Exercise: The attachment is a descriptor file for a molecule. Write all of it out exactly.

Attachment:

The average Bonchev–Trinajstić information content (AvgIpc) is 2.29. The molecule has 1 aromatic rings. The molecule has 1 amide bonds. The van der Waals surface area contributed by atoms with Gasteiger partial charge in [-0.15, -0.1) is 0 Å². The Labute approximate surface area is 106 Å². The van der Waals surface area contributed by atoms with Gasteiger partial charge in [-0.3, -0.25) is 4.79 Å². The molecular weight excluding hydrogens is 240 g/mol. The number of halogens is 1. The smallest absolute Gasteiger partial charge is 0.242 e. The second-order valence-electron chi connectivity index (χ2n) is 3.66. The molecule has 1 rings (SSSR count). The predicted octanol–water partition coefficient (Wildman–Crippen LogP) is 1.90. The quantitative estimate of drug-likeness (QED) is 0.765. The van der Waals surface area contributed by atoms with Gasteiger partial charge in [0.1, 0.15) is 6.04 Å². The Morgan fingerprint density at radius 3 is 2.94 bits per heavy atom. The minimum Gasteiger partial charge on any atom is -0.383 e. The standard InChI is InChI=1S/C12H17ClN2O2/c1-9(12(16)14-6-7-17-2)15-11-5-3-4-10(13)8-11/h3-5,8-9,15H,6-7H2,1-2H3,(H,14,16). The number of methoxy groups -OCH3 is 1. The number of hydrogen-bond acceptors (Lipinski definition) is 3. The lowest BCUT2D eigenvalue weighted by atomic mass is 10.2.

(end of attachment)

The average Bonchev–Trinajstić information content (AvgIpc) is 2.29. The molecule has 1 aromatic rings. The molecule has 1 amide bonds. The van der Waals surface area contributed by atoms with Gasteiger partial charge in [-0.15, -0.1) is 0 Å². The Labute approximate surface area is 106 Å². The van der Waals surface area contributed by atoms with Gasteiger partial charge in [-0.3, -0.25) is 4.79 Å². The molecular weight excluding hydrogens is 240 g/mol. The number of halogens is 1. The smallest absolute Gasteiger partial charge is 0.242 e. The second-order valence-electron chi connectivity index (χ2n) is 3.66. The molecule has 1 rings (SSSR count). The predicted octanol–water partition coefficient (Wildman–Crippen LogP) is 1.90. The quantitative estimate of drug-likeness (QED) is 0.765. The van der Waals surface area contributed by atoms with Gasteiger partial charge in [0.1, 0.15) is 6.04 Å². The Morgan fingerprint density at radius 3 is 2.94 bits per heavy atom. The minimum Gasteiger partial charge on any atom is -0.383 e. The standard InChI is InChI=1S/C12H17ClN2O2/c1-9(12(16)14-6-7-17-2)15-11-5-3-4-10(13)8-11/h3-5,8-9,15H,6-7H2,1-2H3,(H,14,16). The number of methoxy groups -OCH3 is 1. The number of hydrogen-bond acceptors (Lipinski definition) is 3. The lowest BCUT2D eigenvalue weighted by atomic mass is 10.2.